EX WORKS (EXW)

Ex works means that the seller's only responsibility is to make the goods available at his premises (that is, works or factory). In particular, he is not responsible for loading the goods in a vehicle provided by the buyer, unless otherwise agreed. The buyer bears the full cost and risk involved in bringing the goods from there to the desired destination. This term thus represents the minimum obligation for the seller.

Apply only at the point of origin, and the seller agrees to place the goods at the disposal of the buyer at the specified place on the date or within the fixed period. All other charges are payable by the buyer.

The seller (exporter) makes the goods available to the buyer (importer) at the seller's premises. The buyer is responsible for all transportation costs, duties, and insurance, and accepts risk of loss of goods immediately after the goods are purchased and placed outside the factory door. The ExWorks price does not include the price of loading goods onto a truck or vessel, and no allowance is made for clearing customs. If FOB is the Customs valuation basis of the goods in the country of destination, the transportation and insurance costs from the seller's premises to the port of export must be added to the ExWorks price.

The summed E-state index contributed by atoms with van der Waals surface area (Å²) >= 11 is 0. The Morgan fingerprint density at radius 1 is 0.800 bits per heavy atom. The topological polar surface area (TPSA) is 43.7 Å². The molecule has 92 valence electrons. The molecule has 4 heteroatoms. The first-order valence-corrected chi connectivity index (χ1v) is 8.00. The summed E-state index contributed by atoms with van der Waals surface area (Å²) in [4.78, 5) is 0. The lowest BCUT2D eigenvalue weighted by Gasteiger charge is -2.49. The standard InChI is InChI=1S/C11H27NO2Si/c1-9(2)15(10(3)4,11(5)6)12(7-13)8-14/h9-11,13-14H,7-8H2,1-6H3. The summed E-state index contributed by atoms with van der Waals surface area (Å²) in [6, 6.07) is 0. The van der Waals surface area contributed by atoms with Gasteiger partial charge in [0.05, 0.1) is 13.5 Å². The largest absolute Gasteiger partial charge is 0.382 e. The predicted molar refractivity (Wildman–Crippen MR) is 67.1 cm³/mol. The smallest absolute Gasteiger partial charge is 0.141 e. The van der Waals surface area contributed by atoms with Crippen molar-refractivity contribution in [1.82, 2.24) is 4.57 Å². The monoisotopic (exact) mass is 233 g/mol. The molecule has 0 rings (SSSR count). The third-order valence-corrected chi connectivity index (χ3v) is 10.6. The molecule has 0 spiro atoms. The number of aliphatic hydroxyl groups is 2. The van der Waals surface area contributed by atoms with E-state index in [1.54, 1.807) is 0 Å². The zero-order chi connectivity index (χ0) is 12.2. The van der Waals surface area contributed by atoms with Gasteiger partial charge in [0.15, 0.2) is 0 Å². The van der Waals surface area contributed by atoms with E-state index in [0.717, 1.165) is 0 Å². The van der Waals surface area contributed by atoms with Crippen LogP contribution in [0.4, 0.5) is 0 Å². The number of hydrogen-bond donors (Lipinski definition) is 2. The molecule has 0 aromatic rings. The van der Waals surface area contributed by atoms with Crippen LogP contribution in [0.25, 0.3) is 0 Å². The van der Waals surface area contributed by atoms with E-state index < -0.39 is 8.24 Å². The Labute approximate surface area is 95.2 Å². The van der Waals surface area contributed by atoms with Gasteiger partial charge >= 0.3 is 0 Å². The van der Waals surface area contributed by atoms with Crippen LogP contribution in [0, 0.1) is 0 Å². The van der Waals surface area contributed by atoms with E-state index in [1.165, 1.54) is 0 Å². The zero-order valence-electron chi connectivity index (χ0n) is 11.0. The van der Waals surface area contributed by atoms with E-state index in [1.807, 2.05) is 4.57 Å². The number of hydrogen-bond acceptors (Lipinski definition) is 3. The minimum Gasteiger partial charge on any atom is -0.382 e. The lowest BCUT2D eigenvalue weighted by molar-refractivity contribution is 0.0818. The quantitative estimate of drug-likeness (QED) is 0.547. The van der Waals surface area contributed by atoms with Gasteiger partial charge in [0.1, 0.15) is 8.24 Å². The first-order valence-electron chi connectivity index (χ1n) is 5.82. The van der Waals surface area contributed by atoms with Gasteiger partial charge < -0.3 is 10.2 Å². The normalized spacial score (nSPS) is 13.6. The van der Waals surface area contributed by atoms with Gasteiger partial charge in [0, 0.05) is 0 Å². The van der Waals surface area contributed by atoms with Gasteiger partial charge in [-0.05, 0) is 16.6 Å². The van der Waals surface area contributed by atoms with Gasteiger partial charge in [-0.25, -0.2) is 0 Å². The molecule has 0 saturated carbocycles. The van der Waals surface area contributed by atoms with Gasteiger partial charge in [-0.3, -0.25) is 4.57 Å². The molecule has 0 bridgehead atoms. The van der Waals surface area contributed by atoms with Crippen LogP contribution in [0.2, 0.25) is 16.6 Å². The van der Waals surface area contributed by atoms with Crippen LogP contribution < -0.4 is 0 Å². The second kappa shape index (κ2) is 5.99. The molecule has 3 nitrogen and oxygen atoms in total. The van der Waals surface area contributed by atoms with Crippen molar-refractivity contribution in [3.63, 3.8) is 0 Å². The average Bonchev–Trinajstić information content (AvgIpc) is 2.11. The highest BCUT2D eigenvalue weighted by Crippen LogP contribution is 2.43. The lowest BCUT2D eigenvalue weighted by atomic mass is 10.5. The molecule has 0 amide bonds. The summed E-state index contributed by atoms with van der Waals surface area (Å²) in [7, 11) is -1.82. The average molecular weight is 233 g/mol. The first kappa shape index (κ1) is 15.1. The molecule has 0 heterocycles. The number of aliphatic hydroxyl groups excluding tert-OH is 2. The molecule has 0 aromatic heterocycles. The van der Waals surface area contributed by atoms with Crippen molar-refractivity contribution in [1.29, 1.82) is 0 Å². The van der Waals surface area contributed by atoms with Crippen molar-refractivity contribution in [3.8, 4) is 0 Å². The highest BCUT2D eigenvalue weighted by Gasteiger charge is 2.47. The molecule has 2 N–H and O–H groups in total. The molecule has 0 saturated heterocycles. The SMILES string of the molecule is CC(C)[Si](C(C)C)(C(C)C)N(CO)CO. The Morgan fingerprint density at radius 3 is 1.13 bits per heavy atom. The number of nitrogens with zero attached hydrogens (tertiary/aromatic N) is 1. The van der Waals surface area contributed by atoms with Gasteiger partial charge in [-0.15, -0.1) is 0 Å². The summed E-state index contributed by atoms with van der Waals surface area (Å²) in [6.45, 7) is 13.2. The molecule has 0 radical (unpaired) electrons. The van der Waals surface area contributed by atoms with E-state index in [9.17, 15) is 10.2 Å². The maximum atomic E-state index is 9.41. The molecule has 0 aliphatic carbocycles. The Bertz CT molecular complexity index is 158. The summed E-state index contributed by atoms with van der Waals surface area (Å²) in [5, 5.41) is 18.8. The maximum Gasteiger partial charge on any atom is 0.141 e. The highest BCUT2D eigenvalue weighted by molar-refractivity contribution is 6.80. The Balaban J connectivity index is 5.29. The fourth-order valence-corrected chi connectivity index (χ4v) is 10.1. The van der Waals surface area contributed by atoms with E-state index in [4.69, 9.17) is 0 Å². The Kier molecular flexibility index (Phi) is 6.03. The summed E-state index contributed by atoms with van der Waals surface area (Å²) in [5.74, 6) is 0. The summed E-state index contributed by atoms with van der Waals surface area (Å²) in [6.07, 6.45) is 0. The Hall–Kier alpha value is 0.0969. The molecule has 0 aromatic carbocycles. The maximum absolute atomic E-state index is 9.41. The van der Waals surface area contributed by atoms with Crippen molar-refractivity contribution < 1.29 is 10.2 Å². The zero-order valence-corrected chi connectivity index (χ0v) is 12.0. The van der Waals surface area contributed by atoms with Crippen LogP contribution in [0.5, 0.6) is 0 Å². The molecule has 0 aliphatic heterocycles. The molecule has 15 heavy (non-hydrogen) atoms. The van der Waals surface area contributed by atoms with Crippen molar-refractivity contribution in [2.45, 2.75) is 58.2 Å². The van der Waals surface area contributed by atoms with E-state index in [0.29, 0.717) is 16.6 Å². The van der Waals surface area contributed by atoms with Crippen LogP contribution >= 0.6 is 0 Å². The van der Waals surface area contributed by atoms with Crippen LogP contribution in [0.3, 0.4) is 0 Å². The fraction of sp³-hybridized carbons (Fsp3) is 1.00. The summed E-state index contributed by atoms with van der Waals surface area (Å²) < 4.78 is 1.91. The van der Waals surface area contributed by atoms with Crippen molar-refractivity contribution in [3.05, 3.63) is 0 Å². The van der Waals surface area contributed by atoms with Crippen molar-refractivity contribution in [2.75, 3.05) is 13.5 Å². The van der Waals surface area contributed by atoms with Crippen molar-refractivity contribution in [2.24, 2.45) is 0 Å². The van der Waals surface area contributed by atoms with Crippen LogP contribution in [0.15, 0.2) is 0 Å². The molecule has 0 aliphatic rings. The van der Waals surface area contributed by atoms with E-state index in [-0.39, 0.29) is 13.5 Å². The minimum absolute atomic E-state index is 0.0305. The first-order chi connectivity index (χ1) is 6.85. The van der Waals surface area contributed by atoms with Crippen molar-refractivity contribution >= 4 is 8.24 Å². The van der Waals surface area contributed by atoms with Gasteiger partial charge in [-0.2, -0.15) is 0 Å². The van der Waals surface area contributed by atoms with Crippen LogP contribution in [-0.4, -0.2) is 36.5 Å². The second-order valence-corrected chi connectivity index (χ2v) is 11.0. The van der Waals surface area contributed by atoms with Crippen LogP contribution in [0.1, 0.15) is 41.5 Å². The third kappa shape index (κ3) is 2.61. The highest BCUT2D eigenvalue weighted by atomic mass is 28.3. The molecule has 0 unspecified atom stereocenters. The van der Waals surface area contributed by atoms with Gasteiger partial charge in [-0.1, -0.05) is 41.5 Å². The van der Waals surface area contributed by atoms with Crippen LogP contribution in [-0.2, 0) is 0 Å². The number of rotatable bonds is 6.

FREE ALONGSIDE SHIP (FAS)

Under this term the seller's obligations are fulfilled when the goods have been placed alongside the ship on the quay or in lighters. This means that the buyer has to bear all costs and risks of loss or damage to the goods from that moment. It should be noted that, unlike FOB, the present term requires the buyer to clear the goods for export.

The exporter quotes a price for the goods, including charges for delivery of the goods alongside a vessel at the port. The seller handles the cost of unloading and wharfage. Loading, ocean transportation, and insurance are left to the buyer.

The seller transports the goods from his place of business, clears the goods for export and places them alongside the vessel at the port of export, where the risk of loss shifts to the buyer. The buyer is responsible for loading the goods onto the vessel (unless specified otherwise) and for paying all costs involved in shipping the goods to the final destination.


FREE CARRIER (FCA)

This term meets the requirements of modern transport, particularly such "multimodal" transport as containers or RO/RO (roll on - roll off) traffic by trailers and ferries. It is based on the same principle as FOB except that the seller's obligations are fulfilled when the goods are delivered into the custody of the carrier at the named point. If no precise point can be mentioned at the time of the contract of sale, the parties should refer to the place or range where the carrier should take charge of the goods. The risk of loss or damage to the goods is transferred from seller to buyer at that time and not at the ship's rail. "Carrier" means any person by whom or in whose name a contract of carriage by road, rail, air, sea, or a combination of modes has to furnish a bill of landing, waybill or carrier's receipt, the obligation is duly fulfilled by presenting such a document issued by a person so defined.